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Think About Patient Access When You Think About Interoperability

[fa icon="calendar"] Feb 26, 2020 10:30:42 AM / by Ardy Arianpour

Seqster at HL7 HIMSS Booth #2921

Seqster has developed a platform that allows patients and their caregivers to collect, visualize, manage and share all of their health data in one app. We aggregate clinical data points across providers chronologically using the industry-standard coding systems that the HL7 community knows all too well. 

Seqster provides an intuitive, detailed health journey helping patients visualize their medical history. The health journey displays in-depth clinical summaries and physician's notes from medical offices, hospital visits and physician encounters intuitively, letting the user, their caregiver or their medical care team get an overview of their health across time. We are the first company to offer this level of interoperability directly to patients.

Seqster helps patients access and understand their health data. But this story isn’t just about Seqster. It’s about the collective responsibility of health IT engineers, data scientists and policymakers to provide patients with the data they need to manage their own health. The prevailing implication of interoperability emphasizing “provider to provider” or “provider to payer” is already changing with ONC’s new interoperability guideline which states that “The proposed rule places a strong focus on a patient's ability to access their health information through a provision requiring that patients can electronically access all of their EHI (structured and/or unstructured) at no cost.” The time has come for all of us to embrace a new paradigm: “provider to everyone” with the patient at the center.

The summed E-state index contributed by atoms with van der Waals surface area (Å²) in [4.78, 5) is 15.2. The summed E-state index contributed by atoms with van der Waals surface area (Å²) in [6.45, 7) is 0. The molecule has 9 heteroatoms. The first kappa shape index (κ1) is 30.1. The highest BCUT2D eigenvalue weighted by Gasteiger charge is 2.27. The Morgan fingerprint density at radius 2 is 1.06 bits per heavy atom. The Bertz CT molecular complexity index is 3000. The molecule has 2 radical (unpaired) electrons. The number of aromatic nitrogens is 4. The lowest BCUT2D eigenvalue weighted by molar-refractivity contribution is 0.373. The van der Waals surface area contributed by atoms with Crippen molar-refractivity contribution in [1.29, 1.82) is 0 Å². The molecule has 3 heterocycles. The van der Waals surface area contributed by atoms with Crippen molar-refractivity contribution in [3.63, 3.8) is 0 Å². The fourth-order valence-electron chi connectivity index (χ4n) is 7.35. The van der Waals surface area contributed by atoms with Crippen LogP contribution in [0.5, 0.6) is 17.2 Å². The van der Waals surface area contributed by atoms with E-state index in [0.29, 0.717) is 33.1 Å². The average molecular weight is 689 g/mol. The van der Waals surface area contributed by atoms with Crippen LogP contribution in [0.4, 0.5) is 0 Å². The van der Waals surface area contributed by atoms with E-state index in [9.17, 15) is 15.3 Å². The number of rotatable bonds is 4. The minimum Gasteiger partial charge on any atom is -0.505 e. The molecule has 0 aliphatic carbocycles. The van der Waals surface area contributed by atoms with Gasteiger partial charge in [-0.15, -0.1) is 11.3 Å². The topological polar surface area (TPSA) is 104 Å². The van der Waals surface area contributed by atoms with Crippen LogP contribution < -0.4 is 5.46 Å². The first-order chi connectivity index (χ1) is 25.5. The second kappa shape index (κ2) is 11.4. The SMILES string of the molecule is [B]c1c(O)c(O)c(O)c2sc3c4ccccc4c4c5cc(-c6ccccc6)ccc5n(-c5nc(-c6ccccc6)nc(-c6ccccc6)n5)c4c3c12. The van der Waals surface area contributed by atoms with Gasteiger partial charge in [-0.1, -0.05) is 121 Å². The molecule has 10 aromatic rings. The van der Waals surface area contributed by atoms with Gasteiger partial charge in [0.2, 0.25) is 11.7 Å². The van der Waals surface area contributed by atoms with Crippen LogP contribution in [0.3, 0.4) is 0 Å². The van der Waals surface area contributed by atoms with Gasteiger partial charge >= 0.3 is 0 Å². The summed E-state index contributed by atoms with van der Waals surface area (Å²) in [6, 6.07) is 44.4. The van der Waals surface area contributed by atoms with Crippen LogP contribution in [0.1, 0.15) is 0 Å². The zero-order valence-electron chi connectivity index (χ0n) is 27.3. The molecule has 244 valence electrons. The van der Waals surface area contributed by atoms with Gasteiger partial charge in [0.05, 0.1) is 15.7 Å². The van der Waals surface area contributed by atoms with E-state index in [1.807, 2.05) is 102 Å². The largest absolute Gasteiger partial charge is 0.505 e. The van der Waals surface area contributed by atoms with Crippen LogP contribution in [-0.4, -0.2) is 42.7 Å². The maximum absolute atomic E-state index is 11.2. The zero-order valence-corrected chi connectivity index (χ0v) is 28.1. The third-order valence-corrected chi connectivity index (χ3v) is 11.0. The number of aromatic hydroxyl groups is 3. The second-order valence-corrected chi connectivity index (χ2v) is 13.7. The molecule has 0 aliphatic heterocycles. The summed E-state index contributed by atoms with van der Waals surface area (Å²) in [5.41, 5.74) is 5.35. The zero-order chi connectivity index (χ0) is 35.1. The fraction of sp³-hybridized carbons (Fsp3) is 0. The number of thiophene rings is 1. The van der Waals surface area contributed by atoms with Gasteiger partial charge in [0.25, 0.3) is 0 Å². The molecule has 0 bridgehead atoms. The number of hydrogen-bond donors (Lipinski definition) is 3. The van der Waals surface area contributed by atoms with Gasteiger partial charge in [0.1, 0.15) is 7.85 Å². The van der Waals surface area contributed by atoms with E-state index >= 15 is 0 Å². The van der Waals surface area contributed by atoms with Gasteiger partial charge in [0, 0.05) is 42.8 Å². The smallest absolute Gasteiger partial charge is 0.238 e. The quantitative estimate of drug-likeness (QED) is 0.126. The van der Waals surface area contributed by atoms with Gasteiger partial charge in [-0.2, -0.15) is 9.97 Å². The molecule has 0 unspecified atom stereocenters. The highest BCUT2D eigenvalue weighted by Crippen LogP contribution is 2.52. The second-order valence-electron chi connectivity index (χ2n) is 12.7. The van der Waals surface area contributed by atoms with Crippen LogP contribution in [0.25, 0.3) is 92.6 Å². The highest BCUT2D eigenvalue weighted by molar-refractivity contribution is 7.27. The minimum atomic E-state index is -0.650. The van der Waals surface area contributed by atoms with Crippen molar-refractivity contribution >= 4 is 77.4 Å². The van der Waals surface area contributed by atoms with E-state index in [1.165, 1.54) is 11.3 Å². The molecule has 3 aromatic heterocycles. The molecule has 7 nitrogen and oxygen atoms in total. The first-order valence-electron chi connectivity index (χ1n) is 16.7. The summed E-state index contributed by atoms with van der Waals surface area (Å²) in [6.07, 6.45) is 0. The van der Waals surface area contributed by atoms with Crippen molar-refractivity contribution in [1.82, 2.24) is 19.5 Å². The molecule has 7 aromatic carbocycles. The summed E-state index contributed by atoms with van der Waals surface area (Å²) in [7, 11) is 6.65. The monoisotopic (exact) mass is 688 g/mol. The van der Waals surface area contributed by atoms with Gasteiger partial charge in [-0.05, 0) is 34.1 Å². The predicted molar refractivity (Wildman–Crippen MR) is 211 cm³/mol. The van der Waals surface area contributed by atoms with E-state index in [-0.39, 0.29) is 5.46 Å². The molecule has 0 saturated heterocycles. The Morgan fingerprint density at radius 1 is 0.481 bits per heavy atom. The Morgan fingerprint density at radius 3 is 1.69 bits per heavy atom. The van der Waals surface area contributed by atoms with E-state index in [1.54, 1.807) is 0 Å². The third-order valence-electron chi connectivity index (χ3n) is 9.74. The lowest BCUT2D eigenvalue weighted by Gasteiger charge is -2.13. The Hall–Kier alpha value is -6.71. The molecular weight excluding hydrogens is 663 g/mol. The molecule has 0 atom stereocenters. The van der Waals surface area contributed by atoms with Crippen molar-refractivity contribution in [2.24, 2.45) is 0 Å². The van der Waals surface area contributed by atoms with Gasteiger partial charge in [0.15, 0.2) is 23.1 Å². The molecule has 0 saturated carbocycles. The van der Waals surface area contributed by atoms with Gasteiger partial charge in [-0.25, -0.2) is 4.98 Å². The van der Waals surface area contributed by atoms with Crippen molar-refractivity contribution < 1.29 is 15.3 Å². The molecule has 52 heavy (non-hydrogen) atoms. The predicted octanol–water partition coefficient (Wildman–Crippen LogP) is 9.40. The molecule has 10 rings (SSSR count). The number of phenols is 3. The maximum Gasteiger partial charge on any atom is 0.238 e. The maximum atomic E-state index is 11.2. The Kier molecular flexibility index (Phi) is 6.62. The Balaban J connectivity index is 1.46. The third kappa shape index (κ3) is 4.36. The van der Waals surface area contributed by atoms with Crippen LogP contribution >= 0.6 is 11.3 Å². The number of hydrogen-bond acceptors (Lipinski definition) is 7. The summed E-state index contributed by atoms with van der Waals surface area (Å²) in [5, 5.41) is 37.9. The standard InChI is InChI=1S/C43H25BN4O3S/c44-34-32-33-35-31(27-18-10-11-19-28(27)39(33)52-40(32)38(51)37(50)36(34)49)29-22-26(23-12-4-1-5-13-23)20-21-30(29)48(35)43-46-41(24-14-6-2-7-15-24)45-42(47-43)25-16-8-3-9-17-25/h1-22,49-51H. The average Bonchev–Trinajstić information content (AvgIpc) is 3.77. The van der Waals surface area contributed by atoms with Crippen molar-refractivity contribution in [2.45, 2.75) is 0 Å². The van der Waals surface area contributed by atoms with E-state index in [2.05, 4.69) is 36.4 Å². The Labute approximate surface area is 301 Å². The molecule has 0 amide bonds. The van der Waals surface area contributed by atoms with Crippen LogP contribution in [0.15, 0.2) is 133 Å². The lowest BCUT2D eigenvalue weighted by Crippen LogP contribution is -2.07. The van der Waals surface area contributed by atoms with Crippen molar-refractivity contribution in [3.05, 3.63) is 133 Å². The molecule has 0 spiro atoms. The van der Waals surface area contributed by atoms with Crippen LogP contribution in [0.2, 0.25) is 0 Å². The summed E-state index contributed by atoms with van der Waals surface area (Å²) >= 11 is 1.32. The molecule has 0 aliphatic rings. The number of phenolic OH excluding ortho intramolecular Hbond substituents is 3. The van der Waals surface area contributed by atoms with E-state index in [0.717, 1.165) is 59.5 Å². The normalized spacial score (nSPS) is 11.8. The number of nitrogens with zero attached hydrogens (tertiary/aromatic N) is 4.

With the patient now able to connect all of their clinical data, genetic and device data through the Seqster technology, it is now possible to display disparate clinical diagnostic results and vital signs in a longitudinal timeline harmonized across multiple providers. C-CDAs and HL7 FHIR1 provide both the value and the normal range of these measurements, enabling us to inform patients when their test results go out of normal range both visually on our dashboard and through notifications. We hear from many of our users that they found abnormal indicators, about which they were not previously advised. They were able to discuss these observations with health advocates and family members from the comfort of their homes. Lastly, when they contacted their providers and provided this information, they were given actionable instructions to help them get healthier.  

We have learned two things from this feedback:

  1. Patients are going to monitor, learn from and share their data when it’s presented in a more intuitive and timely manner.
  2. We are guaranteed to underestimate how this wave of data accessibility will impact the way patients and their caregivers adapt their behaviors to improve their health conditions and lower their risks.